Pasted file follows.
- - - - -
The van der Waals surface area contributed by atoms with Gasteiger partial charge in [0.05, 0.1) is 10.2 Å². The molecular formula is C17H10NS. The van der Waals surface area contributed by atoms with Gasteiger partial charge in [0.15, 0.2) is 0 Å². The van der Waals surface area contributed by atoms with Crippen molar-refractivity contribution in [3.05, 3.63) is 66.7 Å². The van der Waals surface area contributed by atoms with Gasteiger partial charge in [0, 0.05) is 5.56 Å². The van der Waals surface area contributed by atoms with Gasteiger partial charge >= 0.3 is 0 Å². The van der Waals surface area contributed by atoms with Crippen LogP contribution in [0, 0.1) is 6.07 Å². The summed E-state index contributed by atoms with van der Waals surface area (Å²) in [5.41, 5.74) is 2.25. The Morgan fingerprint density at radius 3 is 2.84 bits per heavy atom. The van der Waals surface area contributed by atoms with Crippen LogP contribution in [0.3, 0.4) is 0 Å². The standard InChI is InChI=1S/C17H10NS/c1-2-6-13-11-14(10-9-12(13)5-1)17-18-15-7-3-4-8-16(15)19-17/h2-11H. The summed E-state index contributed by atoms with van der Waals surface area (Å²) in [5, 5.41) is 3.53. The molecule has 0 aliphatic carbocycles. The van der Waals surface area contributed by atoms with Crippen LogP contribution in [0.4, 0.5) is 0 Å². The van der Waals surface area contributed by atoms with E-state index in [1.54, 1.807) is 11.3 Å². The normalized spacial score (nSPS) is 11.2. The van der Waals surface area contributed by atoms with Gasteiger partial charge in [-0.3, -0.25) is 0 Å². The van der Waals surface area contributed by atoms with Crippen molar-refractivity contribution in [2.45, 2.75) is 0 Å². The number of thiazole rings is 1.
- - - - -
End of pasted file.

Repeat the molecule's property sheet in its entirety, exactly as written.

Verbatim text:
The van der Waals surface area contributed by atoms with Gasteiger partial charge in [0.05, 0.1) is 10.2 Å². The molecular formula is C17H10NS. The van der Waals surface area contributed by atoms with Gasteiger partial charge in [0.15, 0.2) is 0 Å². The van der Waals surface area contributed by atoms with Crippen molar-refractivity contribution in [3.05, 3.63) is 66.7 Å². The van der Waals surface area contributed by atoms with Gasteiger partial charge in [0, 0.05) is 5.56 Å². The van der Waals surface area contributed by atoms with Gasteiger partial charge >= 0.3 is 0 Å². The van der Waals surface area contributed by atoms with Crippen LogP contribution in [0, 0.1) is 6.07 Å². The summed E-state index contributed by atoms with van der Waals surface area (Å²) in [5.41, 5.74) is 2.25. The Morgan fingerprint density at radius 3 is 2.84 bits per heavy atom. The van der Waals surface area contributed by atoms with Crippen LogP contribution in [0.3, 0.4) is 0 Å². The standard InChI is InChI=1S/C17H10NS/c1-2-6-13-11-14(10-9-12(13)5-1)17-18-15-7-3-4-8-16(15)19-17/h2-11H. The summed E-state index contributed by atoms with van der Waals surface area (Å²) in [5, 5.41) is 3.53. The molecule has 0 aliphatic carbocycles. The van der Waals surface area contributed by atoms with Crippen LogP contribution in [0.4, 0.5) is 0 Å². The van der Waals surface area contributed by atoms with E-state index in [1.54, 1.807) is 11.3 Å². The normalized spacial score (nSPS) is 11.2. The van der Waals surface area contributed by atoms with Gasteiger partial charge in [-0.3, -0.25) is 0 Å². The van der Waals surface area contributed by atoms with Crippen molar-refractivity contribution in [2.45, 2.75) is 0 Å². The number of thiazole rings is 1.